Brian Theil concocted this recipe and says the dressing is absolutely amazing. Sadly, you only need 3 ounces of our Grapefruit IPA, so I guess you’ll have to drink the rest of it. I know you’re shedding a few tears over that!
We are incredibly excited to announce a Gold Medal achieved by our Vanishing Point Pale Ale in the 2015 US Open Beer Championships!!
What is even more humbling is that more than 20 international breweries from Australia, China, Venezuela, Canada, Belgium, Germany, Mexico, Sweden, Finland, Scotland and England competed.
We’re excited to compete again next year and we are full of gratitude for this award!
We’ve been a little quiet on our blog lately, but if you’ve been following us on our Facebook page, things have been quite busy!
Last Sunday, July 5, we canned our Grapefruit IPA. This is now the fourth Ghostfish beer available in cans or bottles, preceded by the Watchstander Stout, Vanishing Point Pale Ale, and the Shrouded Summit Witbier.
As you can see on our map, our beer is now being sold in almost 100 retail locations across the greater Puget Sound. Although we don’t currently ship our beer, one of our retailers, Marina Market, does.
To our very patient and loyal followers, we finally have the news you’ve been waiting for:
As of Thursday, February 5th, our taproom will be officially open for business! The inspections are passed, the beer is kegged and ready, the taproom is complete, all systems are go and we are cleared for take-off!
Once we’re open, our regular taproom hours will be Tuesday-Saturday, 3 PM to 9 PM, so come on in and enjoy our awesome beer and some gluten-free pizza! We’ve got our three flagships on tap, including our Watchstander Stout on NITRO and a Randall tap to add some crazy herb, fruit, spice, and hop infusions to our beers. We can’t wait to see you here!
Welcome to the third in our monthly blog series introducing our founders. For this month’s blog, we’ll be interviewing our Sales Manager, Brian Thiel.
Welcome to the second in our monthly blog series introducing our founders. For this month’s blog, we’ll be interviewing our Director of Operations, Randy Schroeder.
[This post is a follow-up to last week’s post, “Gluten-Free Homebrewing #1: Basics“, part of our ongoing series with brewmaster Igliashon Jones sharing some of his favorite old homebrew recipes]
This is the first in a series of posts by our brewmaster, Igliashon Jones, on gluten-free homebrewing.
Like most brewers today, I started out homebrewing, and owe much of my current brewing knowledge to the homebrewing community–especially the gluten-free forum at homebrewtalk.com, where I still occasionally participate. In the interest of giving back to the community that nurtured me, I intend to share a homebrew recipe every month until I run out of recipes to share. These won’t be beers that are in production or development here at Ghostfish, since we are still a very, very young brewery and need to protect our “trade secrets” until we are firmly established. However, they WILL be beers that I’ve brewed in the past and thoroughly enjoyed, and which I’m confident are better than almost any GF beer you can buy at the store. Some of them will be familiar to anyone who’s followed my old blog, or my posts on homebrewtalk, but some of them have never been shared before. All of them will be appropriate for novice homebrewers, and can be made with ingredients readily found at the larger online homebrew shops. That means they will be extract-based, with the occasional addition of non-malted steeping grains.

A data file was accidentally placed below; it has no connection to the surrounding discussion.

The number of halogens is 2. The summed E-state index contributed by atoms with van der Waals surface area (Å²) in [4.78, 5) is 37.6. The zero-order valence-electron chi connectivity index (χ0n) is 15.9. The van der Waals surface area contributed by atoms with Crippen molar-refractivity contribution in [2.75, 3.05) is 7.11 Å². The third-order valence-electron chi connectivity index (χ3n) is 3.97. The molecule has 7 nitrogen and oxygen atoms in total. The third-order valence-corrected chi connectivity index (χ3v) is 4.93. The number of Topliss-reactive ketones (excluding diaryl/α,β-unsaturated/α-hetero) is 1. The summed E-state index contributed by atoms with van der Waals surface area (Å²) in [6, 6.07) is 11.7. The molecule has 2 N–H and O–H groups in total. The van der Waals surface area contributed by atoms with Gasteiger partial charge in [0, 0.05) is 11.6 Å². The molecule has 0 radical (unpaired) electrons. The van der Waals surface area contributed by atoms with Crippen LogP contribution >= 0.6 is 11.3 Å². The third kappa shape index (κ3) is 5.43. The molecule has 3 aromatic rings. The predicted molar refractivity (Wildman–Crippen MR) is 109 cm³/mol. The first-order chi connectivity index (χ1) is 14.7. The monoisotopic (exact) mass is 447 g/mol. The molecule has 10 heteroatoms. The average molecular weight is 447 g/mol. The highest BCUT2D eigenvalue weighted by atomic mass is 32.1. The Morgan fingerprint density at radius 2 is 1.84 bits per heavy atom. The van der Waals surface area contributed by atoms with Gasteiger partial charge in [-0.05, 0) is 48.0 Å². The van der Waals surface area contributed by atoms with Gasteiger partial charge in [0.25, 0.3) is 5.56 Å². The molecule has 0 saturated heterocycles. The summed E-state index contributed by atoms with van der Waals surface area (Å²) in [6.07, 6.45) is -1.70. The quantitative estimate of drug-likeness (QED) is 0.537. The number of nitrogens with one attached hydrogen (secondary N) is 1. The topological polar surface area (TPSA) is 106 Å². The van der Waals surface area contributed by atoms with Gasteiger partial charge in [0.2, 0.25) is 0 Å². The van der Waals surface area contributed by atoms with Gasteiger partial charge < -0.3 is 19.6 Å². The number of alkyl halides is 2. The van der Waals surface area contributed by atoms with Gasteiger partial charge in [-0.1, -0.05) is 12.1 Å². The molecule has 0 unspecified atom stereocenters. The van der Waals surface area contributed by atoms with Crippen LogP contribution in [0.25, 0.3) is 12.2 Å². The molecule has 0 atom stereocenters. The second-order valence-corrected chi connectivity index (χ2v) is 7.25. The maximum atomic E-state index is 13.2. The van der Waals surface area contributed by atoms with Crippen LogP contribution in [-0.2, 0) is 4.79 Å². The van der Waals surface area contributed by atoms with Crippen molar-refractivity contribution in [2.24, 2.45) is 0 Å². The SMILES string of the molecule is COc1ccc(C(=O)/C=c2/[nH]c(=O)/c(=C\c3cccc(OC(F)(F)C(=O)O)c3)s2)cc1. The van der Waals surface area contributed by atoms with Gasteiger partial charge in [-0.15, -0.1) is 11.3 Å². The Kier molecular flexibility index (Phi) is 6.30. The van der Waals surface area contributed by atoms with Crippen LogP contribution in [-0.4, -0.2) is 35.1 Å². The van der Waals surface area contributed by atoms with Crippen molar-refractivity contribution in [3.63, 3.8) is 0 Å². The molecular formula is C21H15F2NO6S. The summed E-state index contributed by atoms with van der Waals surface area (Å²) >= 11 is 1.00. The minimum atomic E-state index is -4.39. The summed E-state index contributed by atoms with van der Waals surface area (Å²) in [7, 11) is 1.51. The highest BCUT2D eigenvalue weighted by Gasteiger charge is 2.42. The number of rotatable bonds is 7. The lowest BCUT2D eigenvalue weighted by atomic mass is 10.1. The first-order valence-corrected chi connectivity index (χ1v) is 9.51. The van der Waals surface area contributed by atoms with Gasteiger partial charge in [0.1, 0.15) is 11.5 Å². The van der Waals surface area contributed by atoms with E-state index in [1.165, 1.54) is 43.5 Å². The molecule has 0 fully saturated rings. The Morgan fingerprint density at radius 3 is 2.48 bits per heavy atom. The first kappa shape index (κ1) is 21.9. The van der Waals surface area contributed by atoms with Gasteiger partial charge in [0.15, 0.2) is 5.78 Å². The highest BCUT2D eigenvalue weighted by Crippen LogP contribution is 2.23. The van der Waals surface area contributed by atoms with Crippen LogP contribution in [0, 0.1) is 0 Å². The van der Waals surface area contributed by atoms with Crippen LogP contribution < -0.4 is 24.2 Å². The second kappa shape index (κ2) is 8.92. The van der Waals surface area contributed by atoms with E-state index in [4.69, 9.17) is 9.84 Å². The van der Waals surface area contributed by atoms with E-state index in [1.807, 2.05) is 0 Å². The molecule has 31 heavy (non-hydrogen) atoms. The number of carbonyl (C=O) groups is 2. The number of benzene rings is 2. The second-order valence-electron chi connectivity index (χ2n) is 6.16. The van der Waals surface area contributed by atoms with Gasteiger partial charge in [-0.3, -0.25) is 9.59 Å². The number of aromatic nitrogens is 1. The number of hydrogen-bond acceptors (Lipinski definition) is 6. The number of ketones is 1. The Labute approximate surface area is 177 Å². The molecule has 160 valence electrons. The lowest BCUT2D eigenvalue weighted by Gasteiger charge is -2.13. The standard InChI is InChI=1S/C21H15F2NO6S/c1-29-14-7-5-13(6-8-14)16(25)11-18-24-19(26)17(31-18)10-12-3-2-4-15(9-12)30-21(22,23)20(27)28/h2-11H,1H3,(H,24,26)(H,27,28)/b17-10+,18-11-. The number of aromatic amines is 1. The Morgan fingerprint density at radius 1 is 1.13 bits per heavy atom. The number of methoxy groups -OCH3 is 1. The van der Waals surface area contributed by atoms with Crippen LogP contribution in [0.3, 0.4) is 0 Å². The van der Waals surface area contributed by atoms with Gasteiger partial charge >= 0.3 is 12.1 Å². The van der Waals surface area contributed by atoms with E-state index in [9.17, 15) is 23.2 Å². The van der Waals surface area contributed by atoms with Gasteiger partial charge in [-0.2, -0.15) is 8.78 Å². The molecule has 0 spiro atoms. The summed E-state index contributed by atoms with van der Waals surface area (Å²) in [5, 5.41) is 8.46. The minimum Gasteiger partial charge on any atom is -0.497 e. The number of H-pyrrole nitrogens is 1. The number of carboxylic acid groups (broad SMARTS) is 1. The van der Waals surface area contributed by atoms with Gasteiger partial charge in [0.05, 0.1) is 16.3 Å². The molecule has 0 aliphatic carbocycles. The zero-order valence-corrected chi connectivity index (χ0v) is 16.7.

Being a dedicated gluten-free brewery, we at Ghostfish tend to face a certain stigma. Simply put, many drinkers, brewers, and general beer aficionados tend to view anything brewed without barley as “not beer”, and many will dismiss out-of-hand a beer like ours without even trying it, simply because of the ingredients. It’s not helping our cause that there are now a few breweries putting out beer made from barley and claiming that it is safe for those with gluten intolerance. Never mind that neither the TTB nor the FDA allows them to explicitly make this claim on the packaging; these companies have found ways to skirt that through clever marketing and merchandising, and have led many consumers to believe that truly safe beer can be made from malted barley. This has led some people to wonder why we’re “mucking about” with exotic malted grains instead of jumping on the “de-glutenized” bandwagon. This post should lay such questions to rest.